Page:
A top European Court has upheld a ban on home schooling in Germany in the case of a Christian couple.
Christian homeschooling family wins back custody of children
A German court has granted a Christian couple custody of their children after years of legal conflict over the parents' right to homeschool the youngsters.
The state kept legal custody of Dirk and Petra Wunderlich's two youngest children after it came to light that the couple were breaking German law by educating their four children at home.
More than 30 police officers and social workers raided their home and forcefully removed the children in August 2013 but they were later returned.
The family however lost custody of the two minors to prevent them from fleeing Germany with the children.
The court's recent decision comes just months after the European Court of Human Rights ruled against the family in January. An appeal before the Grand Chamber of the European Court of Human Rights is still pending.
A new judge ruled in the family's favour after the previous judge who was involved in the removal of the children was replaced on grounds of bias.
"The right of parents to direct the education of their children is a fundamental right, protected in international law," said Robert Clarke, Director of European Advocacy for ADF International and lead counsel for the Wunderlich family at the European Court of Human Rights.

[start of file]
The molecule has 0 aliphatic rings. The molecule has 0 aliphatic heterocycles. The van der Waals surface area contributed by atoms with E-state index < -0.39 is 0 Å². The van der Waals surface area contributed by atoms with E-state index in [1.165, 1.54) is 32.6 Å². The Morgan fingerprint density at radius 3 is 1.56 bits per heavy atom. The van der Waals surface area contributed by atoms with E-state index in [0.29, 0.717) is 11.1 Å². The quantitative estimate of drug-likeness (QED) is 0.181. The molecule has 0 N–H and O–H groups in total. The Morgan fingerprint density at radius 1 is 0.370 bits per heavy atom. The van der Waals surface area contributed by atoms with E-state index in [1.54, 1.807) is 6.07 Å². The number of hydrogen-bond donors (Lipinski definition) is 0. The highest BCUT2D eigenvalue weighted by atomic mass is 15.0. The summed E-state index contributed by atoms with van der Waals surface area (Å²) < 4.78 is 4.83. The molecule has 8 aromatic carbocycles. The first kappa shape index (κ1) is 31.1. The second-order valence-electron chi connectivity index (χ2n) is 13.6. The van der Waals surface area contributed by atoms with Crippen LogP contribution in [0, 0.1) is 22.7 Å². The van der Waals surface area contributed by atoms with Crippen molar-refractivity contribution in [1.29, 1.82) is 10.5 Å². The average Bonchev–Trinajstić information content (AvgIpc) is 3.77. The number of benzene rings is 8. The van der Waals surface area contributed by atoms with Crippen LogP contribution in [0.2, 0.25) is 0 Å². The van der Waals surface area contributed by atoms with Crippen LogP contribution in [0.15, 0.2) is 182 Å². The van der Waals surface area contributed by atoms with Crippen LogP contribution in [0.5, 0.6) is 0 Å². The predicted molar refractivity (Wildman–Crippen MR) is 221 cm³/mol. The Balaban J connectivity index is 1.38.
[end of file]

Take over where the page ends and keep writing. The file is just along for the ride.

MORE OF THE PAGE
"We are pleased to see that the German court respected this right and acknowledged that the Wunderlich children are doing well. As we wait for referral to the Grand Chamber of the European Court of Human Rights, we hope that, there too, the rights of the Wunderlich family will be safeguarded."
The children in recent statements have expressed their wish to be homeschooled. The ruling of the European Court of Human Rights also recognised that "the knowledge level of the children was not alarming and that the children were not being kept from school against their will."
One of the children wrote in a letter to the judge: "I am not ready to attend a public school simply because German judges cannot imagine for me to be educated in a different way.
"I will not tolerate being forcefully taken and locked up."
A sibling added: "I just want to live and learn in peace with my family without the constant fear of being torn apart like in 2009 and in 2013. I went to a public school for a year and definitely did not enjoy it."
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